Majority who took part in public consultation opposed idea to make Scotland's last all-girls state school coeducational
Parents, pupils and teachers are split over whether or not Scotland’s last remaining all-girls state school should start admitting boys, with the campaign groups on either side of the argument claiming that the results of the public consultation support their stance.
Figures from the public consultation on whether Glasgow's 120-year-old, all-girls secondary, Notre Dame High School, should become coeducational show that overall 54.3 per cent want the school to remain girls-only.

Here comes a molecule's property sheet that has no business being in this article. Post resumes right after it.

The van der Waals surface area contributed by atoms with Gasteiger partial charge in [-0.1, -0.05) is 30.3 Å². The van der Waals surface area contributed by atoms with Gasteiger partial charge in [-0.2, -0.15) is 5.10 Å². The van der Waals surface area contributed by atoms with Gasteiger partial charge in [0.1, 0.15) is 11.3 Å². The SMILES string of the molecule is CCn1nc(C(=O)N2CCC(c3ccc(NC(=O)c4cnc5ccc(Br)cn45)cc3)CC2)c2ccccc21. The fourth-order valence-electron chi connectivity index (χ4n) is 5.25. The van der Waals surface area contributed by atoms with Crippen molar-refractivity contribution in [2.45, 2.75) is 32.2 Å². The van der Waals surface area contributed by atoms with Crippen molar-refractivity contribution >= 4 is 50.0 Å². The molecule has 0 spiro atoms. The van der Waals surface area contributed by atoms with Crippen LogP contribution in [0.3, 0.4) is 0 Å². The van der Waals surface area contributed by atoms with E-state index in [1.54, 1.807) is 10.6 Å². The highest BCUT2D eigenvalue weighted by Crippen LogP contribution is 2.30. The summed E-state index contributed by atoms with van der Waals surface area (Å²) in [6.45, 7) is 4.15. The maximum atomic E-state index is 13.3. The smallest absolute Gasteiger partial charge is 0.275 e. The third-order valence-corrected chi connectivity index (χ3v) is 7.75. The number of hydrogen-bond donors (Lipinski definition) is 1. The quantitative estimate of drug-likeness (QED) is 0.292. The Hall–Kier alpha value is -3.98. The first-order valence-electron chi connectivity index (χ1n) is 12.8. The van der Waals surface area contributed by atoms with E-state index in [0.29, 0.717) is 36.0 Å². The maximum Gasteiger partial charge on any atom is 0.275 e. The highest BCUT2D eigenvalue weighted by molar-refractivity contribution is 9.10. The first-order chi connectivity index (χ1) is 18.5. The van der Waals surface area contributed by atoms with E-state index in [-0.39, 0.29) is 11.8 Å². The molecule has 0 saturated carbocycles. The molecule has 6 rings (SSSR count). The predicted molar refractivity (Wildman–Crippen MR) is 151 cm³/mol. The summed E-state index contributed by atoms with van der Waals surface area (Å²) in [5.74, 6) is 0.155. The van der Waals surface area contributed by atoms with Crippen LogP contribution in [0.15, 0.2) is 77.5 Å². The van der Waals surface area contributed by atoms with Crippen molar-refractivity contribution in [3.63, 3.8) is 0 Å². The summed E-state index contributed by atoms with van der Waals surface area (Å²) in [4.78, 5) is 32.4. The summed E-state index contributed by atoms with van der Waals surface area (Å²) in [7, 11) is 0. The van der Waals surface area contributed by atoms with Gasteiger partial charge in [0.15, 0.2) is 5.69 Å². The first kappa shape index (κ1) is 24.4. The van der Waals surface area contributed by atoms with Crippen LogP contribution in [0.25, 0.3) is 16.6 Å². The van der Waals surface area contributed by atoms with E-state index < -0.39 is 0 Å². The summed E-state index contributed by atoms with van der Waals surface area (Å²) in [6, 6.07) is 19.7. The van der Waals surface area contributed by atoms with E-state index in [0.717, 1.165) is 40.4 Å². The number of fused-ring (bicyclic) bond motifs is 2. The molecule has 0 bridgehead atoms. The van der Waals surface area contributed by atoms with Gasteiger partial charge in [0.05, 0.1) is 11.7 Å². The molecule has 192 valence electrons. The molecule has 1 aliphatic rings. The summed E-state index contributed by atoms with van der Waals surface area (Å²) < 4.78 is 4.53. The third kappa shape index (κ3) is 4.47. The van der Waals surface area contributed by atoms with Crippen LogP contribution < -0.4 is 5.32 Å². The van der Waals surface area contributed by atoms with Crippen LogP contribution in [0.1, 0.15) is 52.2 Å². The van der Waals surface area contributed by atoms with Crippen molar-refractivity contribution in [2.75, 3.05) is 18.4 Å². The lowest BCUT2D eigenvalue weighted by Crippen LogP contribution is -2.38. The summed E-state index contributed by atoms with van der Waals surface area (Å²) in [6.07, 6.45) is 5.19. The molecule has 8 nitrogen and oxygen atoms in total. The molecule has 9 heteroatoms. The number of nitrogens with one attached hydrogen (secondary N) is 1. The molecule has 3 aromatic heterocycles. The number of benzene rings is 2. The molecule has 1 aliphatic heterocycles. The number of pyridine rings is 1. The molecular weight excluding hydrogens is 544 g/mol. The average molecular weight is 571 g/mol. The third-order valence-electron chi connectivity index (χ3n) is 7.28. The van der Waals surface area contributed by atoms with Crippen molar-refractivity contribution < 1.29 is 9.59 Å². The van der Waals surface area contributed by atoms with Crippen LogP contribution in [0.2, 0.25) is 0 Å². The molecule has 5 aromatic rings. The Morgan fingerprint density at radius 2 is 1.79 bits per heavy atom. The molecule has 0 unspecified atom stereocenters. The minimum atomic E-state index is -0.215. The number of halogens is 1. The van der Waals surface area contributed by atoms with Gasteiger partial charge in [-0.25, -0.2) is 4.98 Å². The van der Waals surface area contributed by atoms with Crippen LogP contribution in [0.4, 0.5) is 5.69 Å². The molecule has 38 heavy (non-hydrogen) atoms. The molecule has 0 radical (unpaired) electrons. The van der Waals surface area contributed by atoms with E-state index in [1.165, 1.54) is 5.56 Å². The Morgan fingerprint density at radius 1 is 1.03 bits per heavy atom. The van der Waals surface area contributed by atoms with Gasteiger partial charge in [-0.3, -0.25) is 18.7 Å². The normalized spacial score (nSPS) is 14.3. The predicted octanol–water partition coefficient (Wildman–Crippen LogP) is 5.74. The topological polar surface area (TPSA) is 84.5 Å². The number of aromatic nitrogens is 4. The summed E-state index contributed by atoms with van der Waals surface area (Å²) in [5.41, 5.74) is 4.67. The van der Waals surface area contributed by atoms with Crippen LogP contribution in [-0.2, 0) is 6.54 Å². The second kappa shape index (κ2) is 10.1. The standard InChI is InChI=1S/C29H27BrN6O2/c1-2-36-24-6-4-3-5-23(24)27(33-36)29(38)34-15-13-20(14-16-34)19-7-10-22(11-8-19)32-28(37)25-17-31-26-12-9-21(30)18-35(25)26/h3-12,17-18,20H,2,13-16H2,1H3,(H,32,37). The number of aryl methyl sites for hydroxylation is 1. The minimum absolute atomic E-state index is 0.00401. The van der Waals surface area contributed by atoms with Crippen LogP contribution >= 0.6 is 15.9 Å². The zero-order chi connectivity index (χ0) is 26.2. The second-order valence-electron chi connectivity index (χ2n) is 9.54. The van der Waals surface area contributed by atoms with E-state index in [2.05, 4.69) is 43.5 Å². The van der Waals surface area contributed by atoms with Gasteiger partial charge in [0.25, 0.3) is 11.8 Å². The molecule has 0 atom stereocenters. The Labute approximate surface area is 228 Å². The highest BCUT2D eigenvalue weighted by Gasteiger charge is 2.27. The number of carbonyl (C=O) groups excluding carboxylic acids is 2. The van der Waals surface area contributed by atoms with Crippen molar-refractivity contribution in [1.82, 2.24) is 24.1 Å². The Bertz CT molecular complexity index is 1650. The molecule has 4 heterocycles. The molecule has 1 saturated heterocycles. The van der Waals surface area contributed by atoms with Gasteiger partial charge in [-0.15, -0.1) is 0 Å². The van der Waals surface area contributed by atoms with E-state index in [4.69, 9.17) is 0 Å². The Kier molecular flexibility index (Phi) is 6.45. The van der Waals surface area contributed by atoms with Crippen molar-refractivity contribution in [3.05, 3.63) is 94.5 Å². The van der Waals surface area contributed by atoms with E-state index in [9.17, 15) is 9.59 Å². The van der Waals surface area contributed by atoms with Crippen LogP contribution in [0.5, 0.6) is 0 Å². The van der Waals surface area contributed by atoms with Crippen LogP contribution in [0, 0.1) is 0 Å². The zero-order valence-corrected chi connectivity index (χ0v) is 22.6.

However, when the vote is broken down, it shows that secondary and primary parents find themselves on different sides of the fence – as do pupils.
The majority of primary parents (56.4 per cent) and pupils (61.2 per cent) voted for the school to admit boys. The majority of secondary parents (78.1 per cent) and pupils (82.2 per cent), meanwhile, voted for the options that would result in Notre Dame High remaining a girls’ school.